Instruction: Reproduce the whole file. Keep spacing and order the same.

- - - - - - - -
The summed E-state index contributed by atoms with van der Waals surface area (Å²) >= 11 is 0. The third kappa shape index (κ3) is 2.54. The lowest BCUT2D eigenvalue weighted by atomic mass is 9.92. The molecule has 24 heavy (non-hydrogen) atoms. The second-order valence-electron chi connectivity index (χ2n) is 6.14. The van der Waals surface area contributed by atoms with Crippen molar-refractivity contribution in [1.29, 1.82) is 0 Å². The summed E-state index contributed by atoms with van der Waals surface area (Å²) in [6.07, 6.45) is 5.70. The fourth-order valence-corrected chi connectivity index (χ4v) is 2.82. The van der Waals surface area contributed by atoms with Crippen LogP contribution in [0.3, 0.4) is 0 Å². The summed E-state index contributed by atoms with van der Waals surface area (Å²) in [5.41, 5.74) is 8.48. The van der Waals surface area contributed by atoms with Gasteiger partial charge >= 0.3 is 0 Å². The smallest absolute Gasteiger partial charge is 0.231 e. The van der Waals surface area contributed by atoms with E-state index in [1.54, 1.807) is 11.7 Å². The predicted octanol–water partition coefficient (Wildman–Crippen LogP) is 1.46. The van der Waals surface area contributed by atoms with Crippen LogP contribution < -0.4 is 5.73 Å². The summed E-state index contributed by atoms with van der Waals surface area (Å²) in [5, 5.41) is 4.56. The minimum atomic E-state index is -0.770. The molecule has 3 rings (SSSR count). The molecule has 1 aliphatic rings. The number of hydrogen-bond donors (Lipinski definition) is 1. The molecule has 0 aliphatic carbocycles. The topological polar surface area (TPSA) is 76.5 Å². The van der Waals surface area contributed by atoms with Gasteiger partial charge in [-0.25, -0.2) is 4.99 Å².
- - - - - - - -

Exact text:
The summed E-state index contributed by atoms with van der Waals surface area (Å²) >= 11 is 0. The third kappa shape index (κ3) is 2.54. The lowest BCUT2D eigenvalue weighted by atomic mass is 9.92. The molecule has 24 heavy (non-hydrogen) atoms. The second-order valence-electron chi connectivity index (χ2n) is 6.14. The van der Waals surface area contributed by atoms with Crippen molar-refractivity contribution in [1.29, 1.82) is 0 Å². The summed E-state index contributed by atoms with van der Waals surface area (Å²) in [6.07, 6.45) is 5.70. The fourth-order valence-corrected chi connectivity index (χ4v) is 2.82. The van der Waals surface area contributed by atoms with Crippen LogP contribution in [0.3, 0.4) is 0 Å². The summed E-state index contributed by atoms with van der Waals surface area (Å²) in [5.41, 5.74) is 8.48. The van der Waals surface area contributed by atoms with Gasteiger partial charge >= 0.3 is 0 Å². The smallest absolute Gasteiger partial charge is 0.231 e. The van der Waals surface area contributed by atoms with E-state index in [1.54, 1.807) is 11.7 Å². The predicted octanol–water partition coefficient (Wildman–Crippen LogP) is 1.46. The van der Waals surface area contributed by atoms with Crippen LogP contribution < -0.4 is 5.73 Å². The summed E-state index contributed by atoms with van der Waals surface area (Å²) in [5, 5.41) is 4.56. The minimum atomic E-state index is -0.770. The molecule has 3 rings (SSSR count). The molecule has 1 aliphatic rings. The number of hydrogen-bond donors (Lipinski definition) is 1. The molecule has 0 aliphatic carbocycles. The topological polar surface area (TPSA) is 76.5 Å². The van der Waals surface area contributed by atoms with Gasteiger partial charge in [-0.25, -0.2) is 4.99 Å².